Furthermore, 100 Women in Finance registers more than 25,000 members in 31 locations with a mission to empower women in global finance and inspire the next generation to seek pathways into the industry. The organization set a guiding principle called “Vision 30/40,” with a goal for women to occupy 30% of investment team and executive leadership roles by 2040. The CEO of 100 Women in Finance, Amanda Pullinger, stressed that the organization creates visibility for women in various leadership roles, in private equity, venture capital, mutual funds, and other areas. Pullinger called for a change in perception of women in such roles to change the demographic.
Citi Group’s MENA cluster enhances the opportunities of women in leadership roles by establishing ownership and accountability at the level of senior management in terms of maintaining a good representation level for women. Starting with a 50% female rate at the basic hiring levels, followed by talent retaining and promotion, interviewing panels are expected to reflect and promote diversity as well. The group also sees value in programs such as mentorship and sponsorship that are key to secure women’s access to senior roles. Elissar Farah Antonios, MENA Cluster Head & CEO UAE – Citi, added that we need to put measurables in hiring and promotion and adopt wider solutions in terms of enabling environments, favorable ecosystems, and a change in mentality that values the various leadership styles of both men and women.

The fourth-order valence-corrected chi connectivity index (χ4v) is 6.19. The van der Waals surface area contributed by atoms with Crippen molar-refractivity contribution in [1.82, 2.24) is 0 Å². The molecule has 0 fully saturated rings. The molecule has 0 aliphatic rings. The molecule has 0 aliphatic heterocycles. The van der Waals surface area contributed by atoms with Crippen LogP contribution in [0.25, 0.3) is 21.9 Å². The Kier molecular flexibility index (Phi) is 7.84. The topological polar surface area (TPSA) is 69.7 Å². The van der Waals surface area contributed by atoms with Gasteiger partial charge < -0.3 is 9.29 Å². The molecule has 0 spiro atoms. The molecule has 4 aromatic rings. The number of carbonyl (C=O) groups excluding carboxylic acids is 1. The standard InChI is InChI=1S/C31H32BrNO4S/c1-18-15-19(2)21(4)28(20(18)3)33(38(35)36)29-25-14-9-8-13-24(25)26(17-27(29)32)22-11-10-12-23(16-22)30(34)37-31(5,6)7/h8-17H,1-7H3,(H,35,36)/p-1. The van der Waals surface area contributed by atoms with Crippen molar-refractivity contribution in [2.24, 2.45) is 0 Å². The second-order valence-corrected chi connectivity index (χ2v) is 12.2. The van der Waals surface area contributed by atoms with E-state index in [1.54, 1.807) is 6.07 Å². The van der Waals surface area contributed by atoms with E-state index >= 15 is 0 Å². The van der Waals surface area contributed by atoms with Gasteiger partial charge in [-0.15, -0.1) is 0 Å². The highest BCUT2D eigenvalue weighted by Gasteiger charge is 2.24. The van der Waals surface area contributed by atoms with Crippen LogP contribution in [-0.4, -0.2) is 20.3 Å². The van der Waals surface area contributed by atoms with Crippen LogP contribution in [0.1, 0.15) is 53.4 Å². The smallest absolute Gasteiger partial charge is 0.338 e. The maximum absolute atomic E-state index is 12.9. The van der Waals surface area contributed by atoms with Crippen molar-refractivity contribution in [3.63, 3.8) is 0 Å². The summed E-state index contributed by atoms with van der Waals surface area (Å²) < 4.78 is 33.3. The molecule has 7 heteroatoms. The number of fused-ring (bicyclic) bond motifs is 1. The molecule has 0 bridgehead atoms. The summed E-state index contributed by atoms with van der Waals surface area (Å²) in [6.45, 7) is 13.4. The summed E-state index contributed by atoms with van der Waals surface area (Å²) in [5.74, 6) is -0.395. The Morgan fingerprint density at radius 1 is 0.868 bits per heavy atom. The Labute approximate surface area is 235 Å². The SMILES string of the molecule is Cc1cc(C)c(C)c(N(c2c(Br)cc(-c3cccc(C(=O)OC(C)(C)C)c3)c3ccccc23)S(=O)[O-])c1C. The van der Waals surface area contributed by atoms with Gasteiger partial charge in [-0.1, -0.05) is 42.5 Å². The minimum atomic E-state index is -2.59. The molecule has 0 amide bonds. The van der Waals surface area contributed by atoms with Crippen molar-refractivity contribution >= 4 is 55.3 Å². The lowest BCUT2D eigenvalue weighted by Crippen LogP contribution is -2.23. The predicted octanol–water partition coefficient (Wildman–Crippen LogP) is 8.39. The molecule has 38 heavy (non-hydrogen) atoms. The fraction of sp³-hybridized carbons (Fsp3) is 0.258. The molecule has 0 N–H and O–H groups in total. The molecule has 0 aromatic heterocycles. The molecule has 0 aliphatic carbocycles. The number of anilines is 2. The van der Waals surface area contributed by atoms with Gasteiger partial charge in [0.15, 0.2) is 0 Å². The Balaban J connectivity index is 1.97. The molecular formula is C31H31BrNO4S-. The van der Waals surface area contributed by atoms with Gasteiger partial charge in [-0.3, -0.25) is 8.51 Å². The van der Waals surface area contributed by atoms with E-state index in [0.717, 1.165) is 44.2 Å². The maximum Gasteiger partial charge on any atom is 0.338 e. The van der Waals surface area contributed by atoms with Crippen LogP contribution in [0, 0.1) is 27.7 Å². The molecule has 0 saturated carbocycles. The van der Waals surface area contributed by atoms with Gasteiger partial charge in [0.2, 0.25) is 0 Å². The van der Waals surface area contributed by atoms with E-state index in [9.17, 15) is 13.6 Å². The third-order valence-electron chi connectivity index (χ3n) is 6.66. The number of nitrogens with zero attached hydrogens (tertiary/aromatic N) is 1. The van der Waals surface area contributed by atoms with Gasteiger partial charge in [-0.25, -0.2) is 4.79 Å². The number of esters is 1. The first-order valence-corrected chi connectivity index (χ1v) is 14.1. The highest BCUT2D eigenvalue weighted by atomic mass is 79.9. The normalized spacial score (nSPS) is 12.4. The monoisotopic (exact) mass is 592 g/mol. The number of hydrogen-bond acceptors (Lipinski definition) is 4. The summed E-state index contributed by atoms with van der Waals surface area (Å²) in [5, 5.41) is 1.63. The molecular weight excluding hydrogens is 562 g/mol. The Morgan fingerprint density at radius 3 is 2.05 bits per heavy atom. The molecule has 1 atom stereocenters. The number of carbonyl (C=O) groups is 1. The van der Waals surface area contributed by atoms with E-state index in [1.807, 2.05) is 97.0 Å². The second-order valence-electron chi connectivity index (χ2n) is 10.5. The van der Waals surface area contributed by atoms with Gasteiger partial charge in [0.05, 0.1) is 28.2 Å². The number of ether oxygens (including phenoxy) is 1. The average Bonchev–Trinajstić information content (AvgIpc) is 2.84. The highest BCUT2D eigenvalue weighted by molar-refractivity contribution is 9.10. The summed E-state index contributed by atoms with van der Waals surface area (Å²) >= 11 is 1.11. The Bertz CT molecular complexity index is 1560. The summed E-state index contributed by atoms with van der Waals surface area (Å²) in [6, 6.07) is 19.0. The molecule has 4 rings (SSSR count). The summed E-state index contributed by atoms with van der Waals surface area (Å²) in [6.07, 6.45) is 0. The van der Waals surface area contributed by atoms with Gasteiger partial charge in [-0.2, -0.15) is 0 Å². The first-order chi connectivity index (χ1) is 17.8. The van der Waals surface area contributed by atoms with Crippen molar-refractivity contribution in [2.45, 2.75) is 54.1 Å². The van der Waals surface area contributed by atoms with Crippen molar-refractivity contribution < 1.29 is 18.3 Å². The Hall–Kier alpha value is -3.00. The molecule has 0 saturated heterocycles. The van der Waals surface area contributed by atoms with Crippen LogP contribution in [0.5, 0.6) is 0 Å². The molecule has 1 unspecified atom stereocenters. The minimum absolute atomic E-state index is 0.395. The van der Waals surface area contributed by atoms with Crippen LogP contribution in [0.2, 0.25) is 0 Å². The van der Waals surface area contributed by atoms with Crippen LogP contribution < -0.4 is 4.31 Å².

SouthBridge Investments developed various investment vehicles that target women-led SMEs, including a recently launched women-focused investment fund. Furthermore, SBI focuses on asset management and fund management in finance, manufacturing, and industry, SMEs, while focusing on their specific impact on women entrepreneurship, sustainable development, and green business. The CEO of SouthBridge Investment, Frannie Leautier, emphasized that leading by example is one of the key ways to bring rapid change.
In conclusion, the panelists agreed that there is enormous potential for investment and returns through the inclusion of underserved groups, particularly women, across the increasingly young and female purchasing power in emerging markets. The increased focus on diversity and inclusion is creating new opportunities for women through the creation of supportive platforms. Fintech solutions present ample opportunities to boost the chances of women entrepreneurs, and with blockchain technology, many of women’s activities that are not visible otherwise can be monetized. However, many challenges persist for women in finance and entrepreneurship, including lack of visibility, discrimination regarding access to financing, social factors affecting women’s chances and willingness for upward mobility, and lack of women investors. The panelists highlighted several solutions to address these challenges, including a more favorable ecosystem, more visibility for existing and potential female leaders, a change in mentality that values the various leadership styles of both men and women, and supportive platforms, among others.